Charisma (film)

From Wikipedia, the free encyclopedia
Jump to: navigation, search
Directed by Kiyoshi Kurosawa
Written by Kiyoshi Kurosawa
Starring Koji Yakusho
Hiroyuki Ikeuchi
Ren Osugi
Yoriko Douguchi
Jun Fubuki
Akira Otaka
Yutaka Matsushige
Cinematography Junichirō Hayashi
Release dates
Running time
104 minutes
Language Japanese

Charisma (カリスマ Karisuma?) is a 1999 Japanese film directed by Kiyoshi Kurosawa, starring Koji Yakusho.

The film is about a dispute between a number of people about a unique but possibly toxic tree growing in an unnamed forest. The film is largely seen from the point of view of Goro Yabuike (Koji Yakusho), a police negotiator who has been relieved of his duties following his failure to prevent the death of an important hostage. His stands in the middle of the conflicting opinions about the future of the tree, and has to decide which course to commit himself to.


Goro Yabuike is a hostage negotiator. He attends an incident where an MP is being held at gunpoint. The captor's ransom note reads "Restore the Rules of the World". When Yabuike has a chance to shoot the hostage-taker he hesitates. The captor kills the MP, and is in turn killed by the police. Afterwards Yabuike explains that he thought he could help both men. He is suspended from duty.

He is dropped off in the middle of a mysterious forest. He comes across various people who are in a dispute about an apparently unique tree named 'Charisma' growing in a clearing in the forest. Jinbo believes the plant is toxic will eventually kill the whole forest. She wants to poison the tree so that the forest can be restored to its original condition. Kiriyama, a former sanatorium patient, wants to protect the tree, even if this leads to the death of the rest of the forest. Other military figures want to take the tree away for a collector.

Yabuike becomes the central figure in the dispute, somehow able to decide what will happen. After the tree has been stolen by the milias, recaptured by Kiriyama with Yabuike's help, and burned by Jinbo, a new, bigger tree appears, possibly similar to Charisma. Yabuike mulls over the two choices he faces: saving the individual tree, or saving the whole forest. He decides that the dichotomy is a false one. First that life and death are part of the same force, and second that every tree is a special tree and together they are a forest, but simultaneously no tree signifies anything more than any other. Ultimately some will live and some will die and some will be killed and some will be saved.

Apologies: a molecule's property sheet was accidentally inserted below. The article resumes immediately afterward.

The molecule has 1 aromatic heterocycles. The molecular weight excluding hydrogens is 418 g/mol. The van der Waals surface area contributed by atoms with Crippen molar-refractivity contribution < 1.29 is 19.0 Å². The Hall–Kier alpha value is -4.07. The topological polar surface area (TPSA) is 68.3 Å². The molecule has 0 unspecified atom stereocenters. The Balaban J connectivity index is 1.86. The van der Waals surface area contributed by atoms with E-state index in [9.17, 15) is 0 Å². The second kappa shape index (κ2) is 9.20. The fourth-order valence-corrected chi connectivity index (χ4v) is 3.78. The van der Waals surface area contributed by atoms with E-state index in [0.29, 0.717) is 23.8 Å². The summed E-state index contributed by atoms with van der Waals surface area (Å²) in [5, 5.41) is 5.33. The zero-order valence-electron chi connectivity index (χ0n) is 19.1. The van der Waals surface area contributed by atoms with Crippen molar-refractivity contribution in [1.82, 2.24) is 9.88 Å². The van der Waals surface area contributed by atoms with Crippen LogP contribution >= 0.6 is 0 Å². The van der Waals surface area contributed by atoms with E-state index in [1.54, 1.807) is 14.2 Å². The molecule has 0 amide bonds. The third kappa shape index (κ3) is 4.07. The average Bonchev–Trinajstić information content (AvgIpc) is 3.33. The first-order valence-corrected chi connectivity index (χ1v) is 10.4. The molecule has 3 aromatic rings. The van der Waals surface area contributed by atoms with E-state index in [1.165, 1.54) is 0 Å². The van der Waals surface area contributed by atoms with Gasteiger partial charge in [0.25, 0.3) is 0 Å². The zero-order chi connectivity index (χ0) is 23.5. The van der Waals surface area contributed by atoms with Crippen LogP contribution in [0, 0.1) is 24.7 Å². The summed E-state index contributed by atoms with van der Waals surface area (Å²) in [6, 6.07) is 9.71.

When the head of the militia takes Jinbo hostage, Yabuike has no hesitation in shooting, though not killing, him. The final scene shows Yabuike making his way back to the city to seek treatment for the injured militia. In the distance, the city can be seen in flames.



The screenplay originally written in the early 1990s earned Kiyoshi Kurosawa a scholarship from the Sundance Institute to study filmmaking at the United States.[1]


Kris Nelson of gave the film a favorable review, noting that "the soundtrack is perfect".[2] The film has been interpreted by some as an allegorical tale about the structure of Japanese society,[3] and the tension between the importance of individuality on the one hand, and the importance of the group on the other. It is also possible to discern an ecological message.[citation needed] Travis Mackenzie Hoover of Exclaim! said, "with its combination of Tarkovskian natural wonder, Beckett absurdity and good old fashioned movie élan, it's guaranteed that you'll care enough to see into its deeply troubled heart of darkness."[4]


  1. ^ Mes, Tom (March 20, 2001). "Midnight Eye review: Charisma". Midnight Eye. 
  2. ^ Nelson, Kris (July 22, 2005). "Charisma (Karisuma) - movie review". 
  3. ^ Gerow, Aaron (February 24, 2000). "Charisma". The Daily Yomiuri. 
  4. ^ Hoover, Travis Mackenzie (June 2005). "Charisma - Directed by Kiyoshi Kurosawa". Exclaim!. 

External links[edit]